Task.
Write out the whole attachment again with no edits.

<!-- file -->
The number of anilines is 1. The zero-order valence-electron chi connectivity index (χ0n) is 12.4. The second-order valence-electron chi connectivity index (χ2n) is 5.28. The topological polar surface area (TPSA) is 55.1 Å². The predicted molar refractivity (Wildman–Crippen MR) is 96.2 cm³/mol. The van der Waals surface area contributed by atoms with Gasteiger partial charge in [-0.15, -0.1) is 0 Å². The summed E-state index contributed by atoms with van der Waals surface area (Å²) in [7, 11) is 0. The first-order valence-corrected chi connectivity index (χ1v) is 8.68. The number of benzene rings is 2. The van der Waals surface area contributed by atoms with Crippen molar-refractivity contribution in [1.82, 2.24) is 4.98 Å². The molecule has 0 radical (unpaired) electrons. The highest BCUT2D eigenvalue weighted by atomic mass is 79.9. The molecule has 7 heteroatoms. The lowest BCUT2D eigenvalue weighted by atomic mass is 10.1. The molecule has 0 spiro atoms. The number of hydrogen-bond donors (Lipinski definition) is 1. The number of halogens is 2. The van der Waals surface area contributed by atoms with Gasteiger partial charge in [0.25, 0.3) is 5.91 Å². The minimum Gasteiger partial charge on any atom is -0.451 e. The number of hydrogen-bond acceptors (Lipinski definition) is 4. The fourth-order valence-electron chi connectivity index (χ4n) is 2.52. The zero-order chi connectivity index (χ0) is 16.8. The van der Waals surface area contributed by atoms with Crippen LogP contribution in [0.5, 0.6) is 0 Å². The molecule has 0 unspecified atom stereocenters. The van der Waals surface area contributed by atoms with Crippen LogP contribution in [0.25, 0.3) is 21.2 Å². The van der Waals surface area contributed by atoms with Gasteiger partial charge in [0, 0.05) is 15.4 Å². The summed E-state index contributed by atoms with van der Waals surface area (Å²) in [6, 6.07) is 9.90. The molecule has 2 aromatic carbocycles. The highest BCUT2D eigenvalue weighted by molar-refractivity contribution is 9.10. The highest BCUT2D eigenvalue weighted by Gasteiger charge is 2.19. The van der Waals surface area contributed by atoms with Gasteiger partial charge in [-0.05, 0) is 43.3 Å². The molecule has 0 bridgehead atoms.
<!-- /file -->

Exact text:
The number of anilines is 1. The zero-order valence-electron chi connectivity index (χ0n) is 12.4. The second-order valence-electron chi connectivity index (χ2n) is 5.28. The topological polar surface area (TPSA) is 55.1 Å². The predicted molar refractivity (Wildman–Crippen MR) is 96.2 cm³/mol. The van der Waals surface area contributed by atoms with Gasteiger partial charge in [-0.15, -0.1) is 0 Å². The summed E-state index contributed by atoms with van der Waals surface area (Å²) in [7, 11) is 0. The first-order valence-corrected chi connectivity index (χ1v) is 8.68. The number of benzene rings is 2. The van der Waals surface area contributed by atoms with Crippen molar-refractivity contribution in [1.82, 2.24) is 4.98 Å². The molecule has 0 radical (unpaired) electrons. The highest BCUT2D eigenvalue weighted by atomic mass is 79.9. The molecule has 7 heteroatoms. The lowest BCUT2D eigenvalue weighted by atomic mass is 10.1. The molecule has 0 spiro atoms. The number of hydrogen-bond donors (Lipinski definition) is 1. The number of halogens is 2. The van der Waals surface area contributed by atoms with Gasteiger partial charge in [0.25, 0.3) is 5.91 Å². The minimum Gasteiger partial charge on any atom is -0.451 e. The number of hydrogen-bond acceptors (Lipinski definition) is 4. The fourth-order valence-electron chi connectivity index (χ4n) is 2.52. The zero-order chi connectivity index (χ0) is 16.8. The van der Waals surface area contributed by atoms with Crippen LogP contribution in [0.5, 0.6) is 0 Å². The molecule has 0 unspecified atom stereocenters. The van der Waals surface area contributed by atoms with Crippen LogP contribution in [0.25, 0.3) is 21.2 Å². The van der Waals surface area contributed by atoms with Gasteiger partial charge in [0, 0.05) is 15.4 Å². The summed E-state index contributed by atoms with van der Waals surface area (Å²) in [6, 6.07) is 9.90. The molecule has 2 aromatic carbocycles. The highest BCUT2D eigenvalue weighted by molar-refractivity contribution is 9.10. The highest BCUT2D eigenvalue weighted by Gasteiger charge is 2.19. The van der Waals surface area contributed by atoms with Gasteiger partial charge in [-0.05, 0) is 43.3 Å². The molecule has 0 bridgehead atoms.